Welcome to our Chinese medicine and acupuncture research news pages. We add to the content of these pages continuously as more research news comes in. Browse through the complete archive below or use the category links on the right.
Please note that all but the most twenty recent research archive items are hidden to non-subscribers to the journal.
A Harvard team including acupuncture scholar and researcher Ted Kaptchuk has found that placebo pills work even when patients know what they are taking.
Acupuncture at Baihui DU-20 increases cerebral blood flow, according to a Japanese study.
Laser stimulation of acupoints leads to activation of specific brain regions, with different patterns of neural activity for each acupuncture point.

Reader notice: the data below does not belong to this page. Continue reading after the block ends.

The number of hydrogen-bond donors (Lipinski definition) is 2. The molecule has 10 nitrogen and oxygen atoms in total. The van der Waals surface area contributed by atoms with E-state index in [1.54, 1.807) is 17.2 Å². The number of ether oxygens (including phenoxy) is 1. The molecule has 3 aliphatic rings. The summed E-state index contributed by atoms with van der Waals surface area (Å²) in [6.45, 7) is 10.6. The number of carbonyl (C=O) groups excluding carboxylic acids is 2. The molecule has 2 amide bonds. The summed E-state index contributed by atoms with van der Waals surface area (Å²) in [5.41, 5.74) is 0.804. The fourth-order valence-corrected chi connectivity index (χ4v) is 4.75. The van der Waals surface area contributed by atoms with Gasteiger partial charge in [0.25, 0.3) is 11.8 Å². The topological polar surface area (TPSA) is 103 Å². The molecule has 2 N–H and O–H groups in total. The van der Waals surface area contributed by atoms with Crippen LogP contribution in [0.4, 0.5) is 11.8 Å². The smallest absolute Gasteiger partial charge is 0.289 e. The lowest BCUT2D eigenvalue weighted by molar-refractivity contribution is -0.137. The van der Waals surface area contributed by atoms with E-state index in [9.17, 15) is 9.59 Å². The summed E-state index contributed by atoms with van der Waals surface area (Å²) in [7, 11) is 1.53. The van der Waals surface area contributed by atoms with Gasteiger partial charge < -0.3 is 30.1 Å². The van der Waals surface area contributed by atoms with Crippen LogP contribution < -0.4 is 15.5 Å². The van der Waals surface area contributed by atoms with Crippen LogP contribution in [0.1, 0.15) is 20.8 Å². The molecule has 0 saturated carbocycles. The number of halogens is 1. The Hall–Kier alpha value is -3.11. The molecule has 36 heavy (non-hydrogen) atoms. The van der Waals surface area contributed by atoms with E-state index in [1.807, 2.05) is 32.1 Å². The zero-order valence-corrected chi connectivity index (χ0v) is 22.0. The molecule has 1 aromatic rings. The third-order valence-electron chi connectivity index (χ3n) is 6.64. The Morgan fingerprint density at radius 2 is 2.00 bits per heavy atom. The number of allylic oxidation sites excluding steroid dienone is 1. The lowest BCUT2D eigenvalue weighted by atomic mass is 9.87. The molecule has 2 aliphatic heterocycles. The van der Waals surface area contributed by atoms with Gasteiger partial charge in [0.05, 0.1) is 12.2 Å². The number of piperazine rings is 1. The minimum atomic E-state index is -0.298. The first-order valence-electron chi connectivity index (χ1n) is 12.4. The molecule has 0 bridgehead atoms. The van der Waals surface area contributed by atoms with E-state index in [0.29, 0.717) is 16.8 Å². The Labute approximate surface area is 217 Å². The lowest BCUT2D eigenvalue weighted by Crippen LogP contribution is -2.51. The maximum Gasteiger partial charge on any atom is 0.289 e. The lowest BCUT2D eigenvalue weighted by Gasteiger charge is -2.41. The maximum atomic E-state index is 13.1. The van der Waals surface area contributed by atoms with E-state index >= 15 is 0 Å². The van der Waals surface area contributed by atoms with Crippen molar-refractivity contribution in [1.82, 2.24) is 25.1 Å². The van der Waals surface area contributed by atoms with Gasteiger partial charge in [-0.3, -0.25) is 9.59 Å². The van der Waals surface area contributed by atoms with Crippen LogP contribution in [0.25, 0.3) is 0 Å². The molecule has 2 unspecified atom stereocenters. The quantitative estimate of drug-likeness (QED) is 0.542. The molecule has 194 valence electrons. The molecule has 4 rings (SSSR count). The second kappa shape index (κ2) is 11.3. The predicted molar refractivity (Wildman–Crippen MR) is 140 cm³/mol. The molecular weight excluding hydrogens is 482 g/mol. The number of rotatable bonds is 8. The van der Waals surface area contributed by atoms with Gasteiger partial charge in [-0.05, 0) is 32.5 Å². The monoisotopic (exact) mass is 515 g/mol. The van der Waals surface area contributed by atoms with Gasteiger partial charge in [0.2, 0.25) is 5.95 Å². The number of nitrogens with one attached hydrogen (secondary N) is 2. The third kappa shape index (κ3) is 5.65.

Patients experience enhanced touch sensations (ETS) as part of non-penetrating placebo acupuncture and these may be important in the ability of placebo needling to evoke a healing response.
UK researchers have found acupuncture to have significant and sustained benefit for patients who frequently attend GP surgeries with medically unexplained physical symptoms (MUPS).
Japanese style, superficial acupuncture (SA) has measurable and specific effects on the brain, according to Korean scientists.
Japanese researchers have found strong evidence that the stimulation of Shanzhong REN-17 can specifically increase activity in the parasympathetic nerves of the heart.
A German team has carried out a meta-analysis of randomised controlled trials with the aim of investigating the size of non-specific effects associated with acupuncture interventions.
Verum acupuncture has a significantly greater analgesic effect than non-penetrating sham acupuncture (NPSA), according to a group of European researchers (including Konrad Streitberger who developed the sham acupuncture needle).
The analgesic benefits of acupuncture may be partially mediated through placebo effects related to the acupuncturist's behaviour, according to US researchers.